– James Gleick, The Information: A History, A Theory, A Flood
“Throw it against the kabbalah and see if it sticks.” That’s the semi-joking line I often use to belittle Crowley influenced magicians, particularly Thelemites. It sums up their obsession with correspondences. Their desperate drive to shoe-horn everything into the tree of life. It also makes me an asshole, and in some respects, a little jealous. A unifying theory does have its advantages.
I’m a self professed chaote(1). When I first discovered chaos magick, what appealed was not the worship of the random, the punk attitude(2), or the manta, “Nothing is true. Everything is permitted.” That’s just another way of saying, “Do as thou Wilt.” What captivated me was the possibility. Chaos magick gave us permission to create our own gods out of all this modern wreckage we call a culture. If Homer Simpson became chief of the pantheon so be it, it was my pantheon.
I’ve never been a follower. In fact, I’m often embarrassed by my own lack of credentials. I’ve never been a member of the OTO, AA, Golden Dawn, IOT, or AMORC. I’ve never been a mason. Upon discovering my college pagan club, I attended a group ritual exactly once. The best I can muster now is a lively discussion group. I just can’t dedicate myself to something I have so little control of. No matter how much I miss out on resources or the experience of initiation. I’m not against group experience. In fact, I long for it, and I am on the lookout for the right people to form a new order, one we could call our own.
I choose. That could be called the rallying cry of the information era. With the ability given to us by the internet to learn about everything, and to connect to the likeminded, we choose, now more than ever, for good or for ill, what we want to experience. Chaotes pretend that they invented mashing together magical systems. That’s ridiculous of course. MacGregor Mathers’ resounding success as a magus stemmed from his mixing of Eastern and Western traditions(3). Crowley only followed in his footsteps. But Mathers was limited at the time by what he could discover in the library at the British Museum. Our choices are limitless. We can summon medieval goetic demons using Santeria rituals. We can make saints of Pink Floyd, and ritualize Dark Side of the Moon.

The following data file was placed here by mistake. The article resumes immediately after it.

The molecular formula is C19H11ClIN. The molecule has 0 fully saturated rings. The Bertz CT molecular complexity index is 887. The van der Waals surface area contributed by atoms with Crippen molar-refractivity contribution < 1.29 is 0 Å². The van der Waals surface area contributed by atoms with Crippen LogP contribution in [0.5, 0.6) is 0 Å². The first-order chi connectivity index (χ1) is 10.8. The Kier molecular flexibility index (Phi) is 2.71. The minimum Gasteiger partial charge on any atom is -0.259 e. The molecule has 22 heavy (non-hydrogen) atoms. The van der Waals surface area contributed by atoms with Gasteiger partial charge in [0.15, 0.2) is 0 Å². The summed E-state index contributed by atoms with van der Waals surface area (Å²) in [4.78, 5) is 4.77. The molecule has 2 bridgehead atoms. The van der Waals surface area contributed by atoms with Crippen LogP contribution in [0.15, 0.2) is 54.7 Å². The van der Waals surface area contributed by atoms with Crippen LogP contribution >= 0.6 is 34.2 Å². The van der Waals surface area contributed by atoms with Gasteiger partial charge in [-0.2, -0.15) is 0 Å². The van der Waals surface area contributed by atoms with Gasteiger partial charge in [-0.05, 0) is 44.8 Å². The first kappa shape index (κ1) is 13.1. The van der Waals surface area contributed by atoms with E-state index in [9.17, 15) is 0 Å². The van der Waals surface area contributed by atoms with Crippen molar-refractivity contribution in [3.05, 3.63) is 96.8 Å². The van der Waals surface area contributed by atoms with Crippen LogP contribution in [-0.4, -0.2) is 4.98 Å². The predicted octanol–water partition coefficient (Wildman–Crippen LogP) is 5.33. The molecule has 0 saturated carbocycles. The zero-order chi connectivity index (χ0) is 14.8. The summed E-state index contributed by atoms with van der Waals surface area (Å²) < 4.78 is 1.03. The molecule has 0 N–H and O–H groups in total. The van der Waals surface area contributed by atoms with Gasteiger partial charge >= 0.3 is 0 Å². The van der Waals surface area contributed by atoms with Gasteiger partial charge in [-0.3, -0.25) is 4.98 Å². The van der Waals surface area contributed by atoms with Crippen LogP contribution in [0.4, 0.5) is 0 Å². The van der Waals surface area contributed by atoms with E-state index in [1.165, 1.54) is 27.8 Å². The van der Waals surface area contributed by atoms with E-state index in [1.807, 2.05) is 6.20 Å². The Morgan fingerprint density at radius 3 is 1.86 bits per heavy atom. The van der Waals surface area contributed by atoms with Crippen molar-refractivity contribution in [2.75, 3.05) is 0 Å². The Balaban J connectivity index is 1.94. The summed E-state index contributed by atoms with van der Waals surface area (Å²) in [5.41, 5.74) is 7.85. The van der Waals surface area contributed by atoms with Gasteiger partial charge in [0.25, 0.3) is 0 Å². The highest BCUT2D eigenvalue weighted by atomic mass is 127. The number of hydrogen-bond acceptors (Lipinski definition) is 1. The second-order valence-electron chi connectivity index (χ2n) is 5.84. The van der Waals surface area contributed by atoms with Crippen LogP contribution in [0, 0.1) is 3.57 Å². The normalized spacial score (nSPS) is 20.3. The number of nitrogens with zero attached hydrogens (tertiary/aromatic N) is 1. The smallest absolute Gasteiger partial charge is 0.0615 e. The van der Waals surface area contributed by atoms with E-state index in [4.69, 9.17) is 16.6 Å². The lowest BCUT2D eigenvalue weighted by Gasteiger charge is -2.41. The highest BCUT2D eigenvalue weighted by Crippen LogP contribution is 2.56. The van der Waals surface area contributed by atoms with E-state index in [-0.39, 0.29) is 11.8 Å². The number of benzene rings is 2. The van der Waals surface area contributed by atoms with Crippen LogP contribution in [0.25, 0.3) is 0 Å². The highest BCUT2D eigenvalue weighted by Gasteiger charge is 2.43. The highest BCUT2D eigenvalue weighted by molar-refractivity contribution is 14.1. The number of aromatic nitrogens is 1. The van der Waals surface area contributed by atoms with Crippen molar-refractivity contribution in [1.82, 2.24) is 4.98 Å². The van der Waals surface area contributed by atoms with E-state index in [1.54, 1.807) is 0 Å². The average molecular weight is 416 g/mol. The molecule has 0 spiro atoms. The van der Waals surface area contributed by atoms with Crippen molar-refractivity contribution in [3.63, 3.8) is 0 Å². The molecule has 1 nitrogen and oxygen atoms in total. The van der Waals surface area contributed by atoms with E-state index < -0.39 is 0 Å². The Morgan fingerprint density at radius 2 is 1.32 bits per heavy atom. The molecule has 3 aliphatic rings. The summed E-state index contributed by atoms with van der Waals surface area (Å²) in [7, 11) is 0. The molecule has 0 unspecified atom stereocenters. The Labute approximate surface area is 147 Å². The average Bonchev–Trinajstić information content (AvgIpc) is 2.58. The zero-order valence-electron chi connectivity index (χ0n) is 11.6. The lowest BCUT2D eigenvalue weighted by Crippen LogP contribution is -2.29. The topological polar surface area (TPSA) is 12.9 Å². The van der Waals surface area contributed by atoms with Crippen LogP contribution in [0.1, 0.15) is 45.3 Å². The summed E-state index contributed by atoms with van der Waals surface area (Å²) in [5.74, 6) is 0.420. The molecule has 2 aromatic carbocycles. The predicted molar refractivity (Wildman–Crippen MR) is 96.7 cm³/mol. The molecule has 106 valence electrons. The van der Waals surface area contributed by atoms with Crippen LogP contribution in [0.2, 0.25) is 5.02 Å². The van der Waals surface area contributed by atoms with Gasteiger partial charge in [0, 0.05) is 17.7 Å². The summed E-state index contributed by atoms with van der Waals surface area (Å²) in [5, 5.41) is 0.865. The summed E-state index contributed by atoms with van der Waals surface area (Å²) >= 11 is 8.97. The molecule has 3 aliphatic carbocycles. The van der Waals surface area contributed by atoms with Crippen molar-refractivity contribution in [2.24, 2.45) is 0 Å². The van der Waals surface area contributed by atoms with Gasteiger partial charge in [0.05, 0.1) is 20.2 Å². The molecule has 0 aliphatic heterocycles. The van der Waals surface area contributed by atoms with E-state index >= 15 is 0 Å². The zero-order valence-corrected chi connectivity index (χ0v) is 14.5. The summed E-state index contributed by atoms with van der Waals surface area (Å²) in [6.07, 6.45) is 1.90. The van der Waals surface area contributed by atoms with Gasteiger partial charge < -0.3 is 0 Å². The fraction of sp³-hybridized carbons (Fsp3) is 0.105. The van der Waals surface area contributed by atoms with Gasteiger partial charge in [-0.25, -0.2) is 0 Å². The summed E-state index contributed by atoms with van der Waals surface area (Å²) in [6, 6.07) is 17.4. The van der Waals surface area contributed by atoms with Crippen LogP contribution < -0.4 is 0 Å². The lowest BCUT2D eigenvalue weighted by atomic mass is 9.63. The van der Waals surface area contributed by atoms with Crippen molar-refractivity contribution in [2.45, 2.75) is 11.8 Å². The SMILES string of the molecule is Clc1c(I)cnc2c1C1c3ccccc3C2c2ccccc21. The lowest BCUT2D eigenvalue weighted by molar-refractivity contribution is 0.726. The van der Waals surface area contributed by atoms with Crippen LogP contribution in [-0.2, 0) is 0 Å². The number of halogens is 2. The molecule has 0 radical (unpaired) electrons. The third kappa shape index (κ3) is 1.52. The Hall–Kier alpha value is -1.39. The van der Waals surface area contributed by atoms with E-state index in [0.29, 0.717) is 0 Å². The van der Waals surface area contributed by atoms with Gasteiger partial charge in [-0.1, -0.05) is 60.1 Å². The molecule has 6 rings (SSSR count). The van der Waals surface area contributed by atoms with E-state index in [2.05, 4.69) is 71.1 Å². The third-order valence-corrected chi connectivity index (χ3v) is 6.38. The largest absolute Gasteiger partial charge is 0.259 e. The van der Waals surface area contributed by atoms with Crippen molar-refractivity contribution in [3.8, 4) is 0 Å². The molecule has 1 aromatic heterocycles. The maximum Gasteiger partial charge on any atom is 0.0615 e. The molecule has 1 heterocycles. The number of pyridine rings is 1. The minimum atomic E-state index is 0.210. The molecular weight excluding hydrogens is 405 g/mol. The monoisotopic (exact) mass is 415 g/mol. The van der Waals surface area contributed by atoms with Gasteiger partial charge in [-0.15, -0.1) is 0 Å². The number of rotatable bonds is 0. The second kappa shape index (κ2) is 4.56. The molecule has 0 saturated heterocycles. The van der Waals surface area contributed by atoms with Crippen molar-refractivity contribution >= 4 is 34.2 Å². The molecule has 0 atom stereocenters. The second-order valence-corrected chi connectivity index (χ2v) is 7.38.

So the question becomes, what to choose? Are all magical tools created equally? How does one compare the power of symbols? Is Mickey Mouse as powerful as or more powerful than Neptune? And who is Neptune but King Triton from The Little Mermaid? The answer seems obvious, which one works best for you? But how do we judge? How do we parse the relevance and usefulness of magical symbols?
In the beginning, the internet appealed only to the dedicated. Only those wishing to set sail on endless seas, get lost in the torrent of information, dared to navigate its depths. Web browsing changed from hobby to the most prevalent way to disseminate information not by virtue of how much it had, but on how well we could find it. First we had Alta Vista, then Yahoo, and now, love it or hate it, Google reigns over a Pax Cyberia. But can there ever be a way to wade through the sea of magical tools and bring back only what is most useful for us? That’s the question I believe needs to be answered for magick to take its next leap forward.
(1) Yes, I think anything that comes out of Peter J. Carroll’s ass is a divine wind.
(2) Okay, maybe just a little.
(3) Maybe not invent, but at least popularize.